A stepper motor converts a train of input pulses into a precisely defined increment in the mechanical shaft position, where each pulse moves the shaft through a fixed angle. The motor's position can then be commanded to move and hold at one of these steps without any feedback sensor (i.e. an open loop Stepper Motor control), as long as the motor is carefully sized to the application in respect to torque and speed. Stepper motor control provides this input train of pulses to command the motor to move to the desired position or at the desired speed.
Stepper motor control constant voltage drives are used to apply a constant positive or negative voltage to each winding to drive motion. However, it is winding current, not voltage, that applies torque to the stepper motor shaft. The current (I) in each winding is related to the applied voltage (V) by the winding inductance (L) and the winding resistance (R). Thus, these are also known as L/R drives. To obtain high torque at high speeds requires a large drive voltage with a low resistance and low inductance. With an L/R drive it is possible to control a low voltage resistive motor with a higher voltage drive simply by adding an external resistor in series with each winding. However, since it wastes power in the resistors, and generates heat, it is therefore considered a low-performing option.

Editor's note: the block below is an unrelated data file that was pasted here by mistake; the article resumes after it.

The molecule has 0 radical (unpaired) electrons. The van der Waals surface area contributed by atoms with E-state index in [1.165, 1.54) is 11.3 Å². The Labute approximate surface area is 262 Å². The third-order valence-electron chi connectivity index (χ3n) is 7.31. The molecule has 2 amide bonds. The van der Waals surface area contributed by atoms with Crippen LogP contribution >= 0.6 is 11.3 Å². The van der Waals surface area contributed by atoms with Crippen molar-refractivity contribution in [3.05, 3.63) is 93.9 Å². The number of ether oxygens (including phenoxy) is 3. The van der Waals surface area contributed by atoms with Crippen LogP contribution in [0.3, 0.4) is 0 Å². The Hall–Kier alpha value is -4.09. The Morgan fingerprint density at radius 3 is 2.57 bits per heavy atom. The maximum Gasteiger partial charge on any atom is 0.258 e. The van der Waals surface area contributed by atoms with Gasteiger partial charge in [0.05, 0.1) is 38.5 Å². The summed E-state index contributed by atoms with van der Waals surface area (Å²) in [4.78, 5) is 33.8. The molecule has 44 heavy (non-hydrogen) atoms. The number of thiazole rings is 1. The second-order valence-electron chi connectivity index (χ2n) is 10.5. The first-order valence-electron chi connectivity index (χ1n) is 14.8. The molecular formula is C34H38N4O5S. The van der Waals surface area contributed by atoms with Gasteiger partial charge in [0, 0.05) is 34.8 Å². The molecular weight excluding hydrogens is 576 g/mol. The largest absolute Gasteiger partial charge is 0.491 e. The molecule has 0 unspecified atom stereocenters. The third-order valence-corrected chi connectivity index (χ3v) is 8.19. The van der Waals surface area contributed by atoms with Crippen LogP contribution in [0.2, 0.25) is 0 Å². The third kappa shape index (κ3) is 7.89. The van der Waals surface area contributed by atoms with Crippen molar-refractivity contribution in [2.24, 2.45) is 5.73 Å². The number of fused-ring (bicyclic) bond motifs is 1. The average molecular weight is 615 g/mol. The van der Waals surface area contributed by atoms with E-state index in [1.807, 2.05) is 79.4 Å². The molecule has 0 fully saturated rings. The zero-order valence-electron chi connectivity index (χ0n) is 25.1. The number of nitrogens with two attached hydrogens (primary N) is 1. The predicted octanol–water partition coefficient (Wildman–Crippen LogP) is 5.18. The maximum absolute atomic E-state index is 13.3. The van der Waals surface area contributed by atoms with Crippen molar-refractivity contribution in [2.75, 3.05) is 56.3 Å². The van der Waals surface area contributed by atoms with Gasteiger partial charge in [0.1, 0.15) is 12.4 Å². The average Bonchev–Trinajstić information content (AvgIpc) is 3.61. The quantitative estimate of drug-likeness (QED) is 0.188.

Constant current drives generate a constant current in each winding rather than applying a constant voltage. On each new step, a high voltage is initially applied to the winding, causing the current in the winding to rise quickly since dI/dt = V/L where V is large. The current in each winding is monitored by the stepper motor controller, usually by measuring the voltage across a small sense resistor in series with each winding. When the current exceeds a specified current limit, the voltage is turned off. When the winding current drops below the specified limit, the voltage is turned on again. In this way, the current is held relatively constant for a particular step position. This requires additional electronics to sense winding currents and control the switching, but it allows stepper motors to be driven with higher torque at higher speeds than L/R drives.
Portescap’s Microstepping Drives provide substantial benefits for increased system resolution, low noise and smooth motion. The power stage is designed to suit low electrical time constant motors and achieve a high dynamic performance. Some advantages of our EDM-453 microstepping drive include:
• Resolution switch from 1/2 up to 1/64 microsteps
• High angular resolution in static and dynamic
• Smooth operation, low noise
• Boost mode for higher torque / acceleration output
• Stand-by mode for optimized heat management
• Chopper control mode selectable between regenerative and freewheeling
• Clock frequency up to 150 kHz
• All inputs opto-isolated
• Short circuit and over temperature protection